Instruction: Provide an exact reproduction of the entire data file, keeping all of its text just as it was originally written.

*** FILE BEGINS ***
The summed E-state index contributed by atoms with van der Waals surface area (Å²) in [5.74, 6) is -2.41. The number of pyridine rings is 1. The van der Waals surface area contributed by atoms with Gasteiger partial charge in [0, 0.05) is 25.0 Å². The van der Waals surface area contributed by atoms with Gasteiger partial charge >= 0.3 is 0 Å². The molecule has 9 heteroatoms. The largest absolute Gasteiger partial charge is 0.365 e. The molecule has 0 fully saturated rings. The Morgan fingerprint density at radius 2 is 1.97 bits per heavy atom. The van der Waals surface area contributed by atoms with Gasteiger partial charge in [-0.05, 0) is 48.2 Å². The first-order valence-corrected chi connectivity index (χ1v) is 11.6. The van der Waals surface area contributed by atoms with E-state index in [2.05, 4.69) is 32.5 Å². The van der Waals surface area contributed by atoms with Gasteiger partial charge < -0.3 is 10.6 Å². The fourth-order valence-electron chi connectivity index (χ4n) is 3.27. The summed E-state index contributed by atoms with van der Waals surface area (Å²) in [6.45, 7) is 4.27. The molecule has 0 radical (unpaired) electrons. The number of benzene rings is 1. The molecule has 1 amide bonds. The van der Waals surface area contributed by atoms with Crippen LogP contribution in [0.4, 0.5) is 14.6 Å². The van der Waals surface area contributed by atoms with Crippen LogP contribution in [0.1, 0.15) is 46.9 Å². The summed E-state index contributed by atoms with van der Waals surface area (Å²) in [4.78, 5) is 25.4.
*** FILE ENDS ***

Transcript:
The summed E-state index contributed by atoms with van der Waals surface area (Å²) in [5.74, 6) is -2.41. The number of pyridine rings is 1. The van der Waals surface area contributed by atoms with Gasteiger partial charge in [0, 0.05) is 25.0 Å². The van der Waals surface area contributed by atoms with Gasteiger partial charge >= 0.3 is 0 Å². The molecule has 9 heteroatoms. The largest absolute Gasteiger partial charge is 0.365 e. The molecule has 0 fully saturated rings. The Morgan fingerprint density at radius 2 is 1.97 bits per heavy atom. The van der Waals surface area contributed by atoms with Gasteiger partial charge in [-0.05, 0) is 48.2 Å². The first-order valence-corrected chi connectivity index (χ1v) is 11.6. The van der Waals surface area contributed by atoms with E-state index in [2.05, 4.69) is 32.5 Å². The van der Waals surface area contributed by atoms with Gasteiger partial charge < -0.3 is 10.6 Å². The fourth-order valence-electron chi connectivity index (χ4n) is 3.27. The summed E-state index contributed by atoms with van der Waals surface area (Å²) in [6.45, 7) is 4.27. The molecule has 0 radical (unpaired) electrons. The number of benzene rings is 1. The molecule has 1 amide bonds. The van der Waals surface area contributed by atoms with Crippen LogP contribution in [0.4, 0.5) is 14.6 Å². The van der Waals surface area contributed by atoms with Crippen LogP contribution in [0.1, 0.15) is 46.9 Å². The summed E-state index contributed by atoms with van der Waals surface area (Å²) in [4.78, 5) is 25.4.